WebVR is not a new thing — people have been talking about using WebGL to render interactive 3D graphics in the browser for over half a decade, in various different implementations. What is new, however, is the availability of open source libraries that even novice developers can use to build VR experiences in very little time. Even just 24 months ago, this would have been difficult to state. But the hard work of a few dedicated enthusiasts (Josh Carpenter, Brandon Jones, Vlad Vukićević, Tony Parisi, and Boris Smus just to mention a few) has opened up a world of new content for the web.
Guest article by Anjney Midha:
Anjney leads KPCB Edge as Founding Partner, and focuses on Virtual Reality and Drones & Aerospace companies. Before founding Edge, Anjney was the youngest partner at Kleiner Perkins Caufield & Byers, and was closely involved with the firm’s investments in RelateIQ (acquired by Salesforce), Ayasdi, Magic Leap, Enjoy, and True Caller, where he is a board observer. Anjney pursued undergraduate and graduate degrees at Stanford, and is on a leave of absence from the Biomedical Informatics department at the Stanford School of Medicine. Anjney enjoys flying microlight planes and modding quadcopters.
To prove this point, here’s a 10 minute tutorial on how to build your own WebVR experience with minimal original engineering that I recently put together for one of our morning research seminars (we call them mental cookings) at KP.
Step 0: Go watch The Martian. Seriously.
Likely my favorite movie this year, The Martian movie does great justice to the book. I watched it a couple weeks ago, and wanted to build the VR equivalent of a Mars surface field trip, since my passenger spaceflight ticket is still in the mail.
Step 1: Clone Boris’ WebVR Boilerplate repo
Boris’ boilerplate project is a nifty little piece of starter code that implements all the basic functionality you’d need to setup a webVR project (polyfill, mode manager etc.).
amidha$ git clone https://github.com/borismus/webvr-boilerplate.git
Step 2: Spin up a local file server
This sets up a server that can serve your webVR app on a local port, similar to way you’d have to spin up a server for any regular web app.
amidha$ cd webvr-boilerplate/ amidha$ python -m SimpleHTTPServer 8000
To test that your server is running, open up localhost on the port that your server is talking to. In my case, this is http://localhost:8000/
You should now see the default boilerplate scene, with a spinning cube against a black background with green gridlines.
Step 3: Add Mars
//add this code below effect.setSize(window.innerWidth, window.innerHeight); //create a sphere — we’ll use the inner surface to project our Mars image on to it var geometry = new THREE.SphereGeometry(50, 200, 200); // create the material, using a texture of mars var material = new THREE.MeshBasicMaterial(); material.map = THREE.ImageUtils.loadTexture(‘img/mars.jpg’); material.side = THREE.BackSide; // create the mesh based on geometry and material var mesh = new THREE.Mesh(geometry, material); var skybox = new THREE.Mesh(geometry, material); scene.add(skybox);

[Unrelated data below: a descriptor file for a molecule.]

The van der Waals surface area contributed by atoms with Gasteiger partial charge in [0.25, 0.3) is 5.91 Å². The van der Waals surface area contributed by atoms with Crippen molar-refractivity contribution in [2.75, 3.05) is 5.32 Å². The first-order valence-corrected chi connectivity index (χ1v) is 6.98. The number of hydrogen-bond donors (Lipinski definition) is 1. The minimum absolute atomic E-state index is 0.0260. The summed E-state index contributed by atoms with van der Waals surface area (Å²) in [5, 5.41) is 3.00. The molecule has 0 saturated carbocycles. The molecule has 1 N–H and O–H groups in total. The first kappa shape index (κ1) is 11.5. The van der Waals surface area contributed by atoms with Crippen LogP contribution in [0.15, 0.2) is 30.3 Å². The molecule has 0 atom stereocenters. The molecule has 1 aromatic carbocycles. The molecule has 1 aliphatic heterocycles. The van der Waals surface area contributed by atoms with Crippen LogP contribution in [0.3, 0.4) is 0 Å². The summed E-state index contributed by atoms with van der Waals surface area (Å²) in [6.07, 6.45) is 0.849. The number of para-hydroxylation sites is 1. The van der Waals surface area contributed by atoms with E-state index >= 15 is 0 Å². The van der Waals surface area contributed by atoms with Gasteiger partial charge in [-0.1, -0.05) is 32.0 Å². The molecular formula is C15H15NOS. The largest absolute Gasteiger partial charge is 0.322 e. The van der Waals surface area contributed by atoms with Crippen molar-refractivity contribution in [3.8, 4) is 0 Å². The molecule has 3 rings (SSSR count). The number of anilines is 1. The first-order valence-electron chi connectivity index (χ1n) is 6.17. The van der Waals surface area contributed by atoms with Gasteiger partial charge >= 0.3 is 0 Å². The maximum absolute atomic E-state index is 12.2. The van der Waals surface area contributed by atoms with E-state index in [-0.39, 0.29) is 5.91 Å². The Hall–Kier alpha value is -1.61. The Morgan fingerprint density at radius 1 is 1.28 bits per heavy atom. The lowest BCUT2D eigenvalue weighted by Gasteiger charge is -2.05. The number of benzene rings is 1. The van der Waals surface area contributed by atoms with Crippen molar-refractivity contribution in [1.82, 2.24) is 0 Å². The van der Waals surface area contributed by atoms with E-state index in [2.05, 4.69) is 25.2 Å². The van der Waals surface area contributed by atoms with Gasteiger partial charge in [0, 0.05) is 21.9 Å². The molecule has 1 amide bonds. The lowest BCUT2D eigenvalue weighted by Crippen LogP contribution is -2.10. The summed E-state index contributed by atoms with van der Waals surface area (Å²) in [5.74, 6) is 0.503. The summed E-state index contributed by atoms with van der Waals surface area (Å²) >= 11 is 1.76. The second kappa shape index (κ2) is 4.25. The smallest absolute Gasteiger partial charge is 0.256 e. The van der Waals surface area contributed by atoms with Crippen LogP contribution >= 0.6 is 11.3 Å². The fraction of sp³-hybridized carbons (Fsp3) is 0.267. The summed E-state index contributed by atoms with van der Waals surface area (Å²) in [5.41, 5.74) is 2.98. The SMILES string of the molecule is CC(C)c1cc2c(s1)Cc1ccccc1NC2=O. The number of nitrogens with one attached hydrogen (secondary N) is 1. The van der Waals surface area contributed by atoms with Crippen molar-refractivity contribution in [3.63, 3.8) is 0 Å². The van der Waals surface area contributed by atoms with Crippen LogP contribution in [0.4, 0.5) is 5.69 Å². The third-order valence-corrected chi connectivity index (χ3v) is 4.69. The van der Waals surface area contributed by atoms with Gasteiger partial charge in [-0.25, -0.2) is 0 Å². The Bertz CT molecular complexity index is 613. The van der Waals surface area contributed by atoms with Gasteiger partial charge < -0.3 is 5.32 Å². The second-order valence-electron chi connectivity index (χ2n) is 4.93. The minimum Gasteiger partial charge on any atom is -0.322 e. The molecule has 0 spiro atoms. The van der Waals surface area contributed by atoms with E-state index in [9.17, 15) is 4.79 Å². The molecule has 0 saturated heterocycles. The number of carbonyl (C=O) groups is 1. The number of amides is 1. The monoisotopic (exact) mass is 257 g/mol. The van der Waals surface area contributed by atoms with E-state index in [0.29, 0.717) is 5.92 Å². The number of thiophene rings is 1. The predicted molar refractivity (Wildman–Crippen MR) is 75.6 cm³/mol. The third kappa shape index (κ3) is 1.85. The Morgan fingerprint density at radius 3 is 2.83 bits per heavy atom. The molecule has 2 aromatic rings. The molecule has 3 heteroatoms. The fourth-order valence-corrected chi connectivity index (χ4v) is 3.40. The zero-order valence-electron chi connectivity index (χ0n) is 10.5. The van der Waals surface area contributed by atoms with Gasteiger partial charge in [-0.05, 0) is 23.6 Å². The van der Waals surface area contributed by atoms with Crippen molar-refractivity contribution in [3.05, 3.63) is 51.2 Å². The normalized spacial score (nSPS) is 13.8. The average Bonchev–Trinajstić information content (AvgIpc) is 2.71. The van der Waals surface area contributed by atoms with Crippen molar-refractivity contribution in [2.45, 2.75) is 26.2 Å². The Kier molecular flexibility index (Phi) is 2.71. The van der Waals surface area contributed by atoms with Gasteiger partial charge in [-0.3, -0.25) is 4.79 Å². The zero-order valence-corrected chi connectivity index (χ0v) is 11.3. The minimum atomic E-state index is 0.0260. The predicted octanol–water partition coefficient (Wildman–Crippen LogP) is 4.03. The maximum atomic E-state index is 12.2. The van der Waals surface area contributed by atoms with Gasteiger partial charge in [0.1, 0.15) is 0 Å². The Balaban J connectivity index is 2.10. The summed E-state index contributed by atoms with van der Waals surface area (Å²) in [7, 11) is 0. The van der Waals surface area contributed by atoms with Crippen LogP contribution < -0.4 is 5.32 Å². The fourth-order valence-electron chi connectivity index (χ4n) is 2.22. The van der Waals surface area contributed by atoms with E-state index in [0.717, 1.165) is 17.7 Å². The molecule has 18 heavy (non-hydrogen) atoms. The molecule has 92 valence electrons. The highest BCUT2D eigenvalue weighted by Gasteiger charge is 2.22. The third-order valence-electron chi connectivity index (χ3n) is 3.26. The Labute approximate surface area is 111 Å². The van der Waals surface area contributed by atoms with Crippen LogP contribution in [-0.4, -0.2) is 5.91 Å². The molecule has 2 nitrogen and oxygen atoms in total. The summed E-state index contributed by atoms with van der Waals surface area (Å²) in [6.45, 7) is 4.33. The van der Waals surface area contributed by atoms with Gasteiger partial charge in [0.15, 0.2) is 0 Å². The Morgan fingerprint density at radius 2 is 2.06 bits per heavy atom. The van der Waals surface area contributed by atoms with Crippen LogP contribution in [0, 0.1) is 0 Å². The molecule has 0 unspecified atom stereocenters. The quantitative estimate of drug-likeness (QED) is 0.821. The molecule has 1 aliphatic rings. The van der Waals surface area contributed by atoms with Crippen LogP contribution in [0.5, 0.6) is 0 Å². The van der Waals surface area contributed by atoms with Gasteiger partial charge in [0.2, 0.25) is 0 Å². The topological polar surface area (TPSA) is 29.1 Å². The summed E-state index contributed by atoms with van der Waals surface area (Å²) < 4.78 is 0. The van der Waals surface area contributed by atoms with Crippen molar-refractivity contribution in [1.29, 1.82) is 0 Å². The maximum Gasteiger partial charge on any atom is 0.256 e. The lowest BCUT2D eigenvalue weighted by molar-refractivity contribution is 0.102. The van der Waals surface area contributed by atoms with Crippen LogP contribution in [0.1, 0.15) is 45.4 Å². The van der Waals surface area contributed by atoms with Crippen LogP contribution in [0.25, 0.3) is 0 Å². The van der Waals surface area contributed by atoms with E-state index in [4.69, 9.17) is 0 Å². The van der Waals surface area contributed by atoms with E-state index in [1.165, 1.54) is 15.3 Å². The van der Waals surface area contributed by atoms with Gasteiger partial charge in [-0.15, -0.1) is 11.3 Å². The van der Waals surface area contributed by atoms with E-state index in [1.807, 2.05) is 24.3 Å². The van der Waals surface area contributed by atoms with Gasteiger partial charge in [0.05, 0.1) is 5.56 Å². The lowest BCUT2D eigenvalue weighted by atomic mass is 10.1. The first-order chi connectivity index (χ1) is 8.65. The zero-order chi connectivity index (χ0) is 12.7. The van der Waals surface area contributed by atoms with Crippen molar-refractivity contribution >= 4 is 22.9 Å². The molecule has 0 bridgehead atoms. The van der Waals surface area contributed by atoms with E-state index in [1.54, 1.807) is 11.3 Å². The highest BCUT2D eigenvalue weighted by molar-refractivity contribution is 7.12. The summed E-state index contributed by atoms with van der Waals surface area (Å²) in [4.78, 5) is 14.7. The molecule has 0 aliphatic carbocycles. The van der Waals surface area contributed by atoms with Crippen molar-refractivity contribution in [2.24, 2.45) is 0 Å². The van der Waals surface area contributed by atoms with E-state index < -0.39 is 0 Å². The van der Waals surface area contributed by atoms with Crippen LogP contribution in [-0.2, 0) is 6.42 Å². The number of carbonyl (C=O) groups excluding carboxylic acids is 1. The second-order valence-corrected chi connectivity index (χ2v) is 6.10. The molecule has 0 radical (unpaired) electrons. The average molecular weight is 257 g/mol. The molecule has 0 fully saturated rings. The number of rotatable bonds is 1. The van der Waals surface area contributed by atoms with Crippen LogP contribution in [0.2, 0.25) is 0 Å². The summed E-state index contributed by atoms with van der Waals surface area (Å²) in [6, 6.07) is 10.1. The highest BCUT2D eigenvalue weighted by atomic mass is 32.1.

You should now see the cube spinning against the spherical projection of the Mars scene in the background:
For the Martian’s sake, let’s turn our spinning cube into a spinning model of the Earth, so he doesn’t feel too lonely:
// Create 3D objects for our Earth model var geometry = new THREE.SphereGeometry(0.5, 32, 32); var material = new THREE.MeshBasicMaterial(); var earthMesh = new THREE.Mesh(geometry, material); // Position earth mesh [to be fair, this should be Phobos or Deimos if I was really trying to pay homage to Andy Weir's scientific authenticity, but the Earth texture was easier to find in 10 mins...] earthMesh.position.z = 1; earthMesh.position.x = 15; earthMesh.position.y = 7.25; // Add earth mesh to your three.js scene - I found it here http://planetpixelemporium.com/planets.html. Place the image in the img directory. scene.add(earthMesh); material.map = THREE.ImageUtils.loadTexture(‘img/earthmap1k.jpg’)
This should now look something like the following scene:
Step 4: Use ngrok to try it out on your phone with Google Cardboard
Ngrok is a neat little utility that lets you expose a local web server to the internet. After downloading and installing it in your project directory, you can call it on your local port running the project:
./ngrok http 8000
Visit the URL that ngrok provides in a mobile browser, and the result is a webVR experience you can use on your phone with any mobile HMD (like Cardboard, Merge VR, and so on):
And that’s about it really. It’s very simple to swap the Mars scene out with any high resolution image file you’d like — I even tried out some examples without changing anything except the image file:
You can find all the code for this project on Github here.